1. Send And View Documents Without Signing In
If someone emailed you a Google document, slide or drawing, you'd usually have to sign into your Google account to view it. If you didn't own a Google account you were out of luck: You either had to create one or you couldn't access the file. Google changed this process on Monday, making it easier for users to view documents even if they're not signed in or have a Google account.
Because no sign in is required, Google now generates a sharing link that lets anyone view the content. If that person then creates a Google account, two things happen: First, the sharing link will no longer work for new users to access the file and the sharing dialog box will say the invitation has been used. Then, any user who accessed the file using the sharing link while it was open and signed into their Google account will be added to the sharing list for that file and will continue to have access.
[Is Google Calendar frustrating you at reschedule time? Read more: 5 Google Calendar Headaches, Cured. ]
Users without a Google account will only be able to view the file; a Google account is required to edit it. Google Apps admins can prevent this feature in the Admin console by disabling sharing outside the domain.
2. Get Quickoffice For Free
Google announced last month that it was making Quickoffice accessible to everyone for free. Quickoffice is an app that lets you edit Microsoft Office documents on all your devices. It also works with Google Drive so you can access files from anywhere.
Quickoffice comes with a couple of new features, too: You can create .ZIP folders and view charts in Excel and PowerPoint files. Because the app works across devices, you don't have to worry about installing separate versions when you move from editing on your phone to your tablet. You can download the Quickoffice app for Android and iOS on Google Play and in the App Store.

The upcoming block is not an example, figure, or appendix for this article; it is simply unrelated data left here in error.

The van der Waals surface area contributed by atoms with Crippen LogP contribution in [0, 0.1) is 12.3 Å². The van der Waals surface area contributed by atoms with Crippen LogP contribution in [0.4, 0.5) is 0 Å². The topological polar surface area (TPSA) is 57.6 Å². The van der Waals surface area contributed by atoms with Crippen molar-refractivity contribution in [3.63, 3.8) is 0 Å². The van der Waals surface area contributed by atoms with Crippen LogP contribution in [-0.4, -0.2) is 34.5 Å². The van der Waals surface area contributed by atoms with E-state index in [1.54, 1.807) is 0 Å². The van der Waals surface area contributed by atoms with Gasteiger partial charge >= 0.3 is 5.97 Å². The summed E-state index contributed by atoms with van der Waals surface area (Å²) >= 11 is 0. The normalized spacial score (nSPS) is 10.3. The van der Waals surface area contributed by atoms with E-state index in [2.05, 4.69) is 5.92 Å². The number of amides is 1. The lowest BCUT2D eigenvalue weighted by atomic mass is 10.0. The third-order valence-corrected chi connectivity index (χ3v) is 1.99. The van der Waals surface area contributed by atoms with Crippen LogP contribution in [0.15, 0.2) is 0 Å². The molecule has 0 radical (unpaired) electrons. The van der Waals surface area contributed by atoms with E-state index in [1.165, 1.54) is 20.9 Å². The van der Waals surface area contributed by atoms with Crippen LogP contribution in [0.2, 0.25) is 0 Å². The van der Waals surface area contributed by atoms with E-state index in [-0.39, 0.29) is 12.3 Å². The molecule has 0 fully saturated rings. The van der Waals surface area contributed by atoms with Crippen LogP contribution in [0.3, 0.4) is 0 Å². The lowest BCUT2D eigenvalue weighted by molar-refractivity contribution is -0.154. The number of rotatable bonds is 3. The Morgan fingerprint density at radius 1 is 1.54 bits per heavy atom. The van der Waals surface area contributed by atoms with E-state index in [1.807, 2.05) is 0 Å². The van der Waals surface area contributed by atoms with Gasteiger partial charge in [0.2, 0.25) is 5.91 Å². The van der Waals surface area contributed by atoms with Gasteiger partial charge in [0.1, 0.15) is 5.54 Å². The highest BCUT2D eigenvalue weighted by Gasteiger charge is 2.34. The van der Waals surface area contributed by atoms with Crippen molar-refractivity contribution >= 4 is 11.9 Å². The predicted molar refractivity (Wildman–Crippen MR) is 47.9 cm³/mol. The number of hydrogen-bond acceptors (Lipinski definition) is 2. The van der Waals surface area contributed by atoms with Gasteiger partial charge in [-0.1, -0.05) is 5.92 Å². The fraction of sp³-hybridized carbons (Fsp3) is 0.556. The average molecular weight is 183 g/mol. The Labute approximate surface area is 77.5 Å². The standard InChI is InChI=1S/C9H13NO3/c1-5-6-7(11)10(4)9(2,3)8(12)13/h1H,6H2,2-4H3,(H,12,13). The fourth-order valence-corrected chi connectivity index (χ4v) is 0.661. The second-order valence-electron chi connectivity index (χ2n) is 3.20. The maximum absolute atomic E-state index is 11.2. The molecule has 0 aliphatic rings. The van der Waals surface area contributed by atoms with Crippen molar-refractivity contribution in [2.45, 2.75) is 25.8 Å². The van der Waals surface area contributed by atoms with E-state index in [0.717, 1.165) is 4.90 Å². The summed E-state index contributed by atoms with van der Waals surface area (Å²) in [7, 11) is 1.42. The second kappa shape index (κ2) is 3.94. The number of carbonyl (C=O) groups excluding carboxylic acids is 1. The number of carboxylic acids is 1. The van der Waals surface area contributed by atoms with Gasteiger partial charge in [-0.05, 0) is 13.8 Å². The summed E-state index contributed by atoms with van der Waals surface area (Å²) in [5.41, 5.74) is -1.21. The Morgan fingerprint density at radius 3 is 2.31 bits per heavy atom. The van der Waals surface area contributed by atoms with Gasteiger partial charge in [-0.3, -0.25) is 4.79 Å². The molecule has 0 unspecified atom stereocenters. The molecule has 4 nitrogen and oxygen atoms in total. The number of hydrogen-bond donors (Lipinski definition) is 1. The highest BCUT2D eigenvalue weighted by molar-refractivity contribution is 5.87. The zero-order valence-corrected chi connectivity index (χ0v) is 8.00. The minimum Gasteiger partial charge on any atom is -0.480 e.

3. Compose An Email In Full-Screen Mode
Gmail's latest redesign features a smaller, pop-up compose window that not everyone loves. If you miss the full-screen compose mode for your emails, Google recently issued an update that enables this feature. To access it, click the Compose button, then click the double-arrow icon at the top-right of the compose window. To make this option your default view, go to the options menu at the bottom-right corner of compose and choose "Default to full-screen." Both types of compose screens can be minimized by clicking the black bar at the top.
4. Respond To Emails Without Opening Them
Gmail Quick Buttons let you take action on an email from your inbox without having to open the individual message. For example, you can RSVP to a friend's party invitation, rate a restaurant you went to, follow Twitter users back and even view tweets without having to open the message. These buttons appear next to certain types of messages in your inbox and are still rolling out to users.
5. Use Google Keep Reminders
Google Keep is a note-taking service that lets you set reminders, insert images and add new lists. Google announced this feature earlier this year for Android, Web and Chrome. Its latest update, however, works with Google Now, a mobile location service, to remind you of tasks and errands while you're at the right time and place.
For example, you can create a shopping list in Google Keep, then set a reminder for time and place. When the time comes -- or when you're near the supermarket -- Google will remind you. To start, select the "Remind me" button from the bottom of any note and choose the type of reminder you want to add: You can add time-based reminders for a specific date and time or a more general time of day, like "tomorrow afternoon". You can add locations, too. If your plans change and you're not ready to complete a task, you can snooze it and choose a better time or place.